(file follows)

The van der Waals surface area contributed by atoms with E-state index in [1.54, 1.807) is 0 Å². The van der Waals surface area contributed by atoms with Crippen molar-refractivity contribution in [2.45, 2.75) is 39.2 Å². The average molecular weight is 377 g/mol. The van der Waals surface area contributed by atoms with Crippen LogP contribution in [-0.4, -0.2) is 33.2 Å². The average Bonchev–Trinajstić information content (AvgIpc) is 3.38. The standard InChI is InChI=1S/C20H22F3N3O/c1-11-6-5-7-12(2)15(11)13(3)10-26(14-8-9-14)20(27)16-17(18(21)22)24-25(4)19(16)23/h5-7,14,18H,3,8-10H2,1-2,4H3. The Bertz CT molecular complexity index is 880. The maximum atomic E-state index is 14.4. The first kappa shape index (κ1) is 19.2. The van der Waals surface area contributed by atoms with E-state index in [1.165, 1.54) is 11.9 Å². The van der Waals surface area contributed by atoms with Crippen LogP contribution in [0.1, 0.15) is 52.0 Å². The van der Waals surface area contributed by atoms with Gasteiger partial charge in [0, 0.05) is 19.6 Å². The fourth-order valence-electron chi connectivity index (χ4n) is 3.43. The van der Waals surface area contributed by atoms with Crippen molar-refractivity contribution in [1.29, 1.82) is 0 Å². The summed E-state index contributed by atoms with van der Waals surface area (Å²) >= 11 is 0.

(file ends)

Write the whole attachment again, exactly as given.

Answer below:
The van der Waals surface area contributed by atoms with E-state index in [1.54, 1.807) is 0 Å². The van der Waals surface area contributed by atoms with Crippen molar-refractivity contribution in [2.45, 2.75) is 39.2 Å². The average molecular weight is 377 g/mol. The van der Waals surface area contributed by atoms with Crippen LogP contribution in [-0.4, -0.2) is 33.2 Å². The average Bonchev–Trinajstić information content (AvgIpc) is 3.38. The standard InChI is InChI=1S/C20H22F3N3O/c1-11-6-5-7-12(2)15(11)13(3)10-26(14-8-9-14)20(27)16-17(18(21)22)24-25(4)19(16)23/h5-7,14,18H,3,8-10H2,1-2,4H3. The Bertz CT molecular complexity index is 880. The maximum atomic E-state index is 14.4. The first kappa shape index (κ1) is 19.2. The van der Waals surface area contributed by atoms with E-state index in [1.165, 1.54) is 11.9 Å². The van der Waals surface area contributed by atoms with Crippen LogP contribution in [0.1, 0.15) is 52.0 Å². The van der Waals surface area contributed by atoms with Gasteiger partial charge in [0, 0.05) is 19.6 Å². The fourth-order valence-electron chi connectivity index (χ4n) is 3.43. The van der Waals surface area contributed by atoms with Crippen molar-refractivity contribution in [1.29, 1.82) is 0 Å². The summed E-state index contributed by atoms with van der Waals surface area (Å²) >= 11 is 0.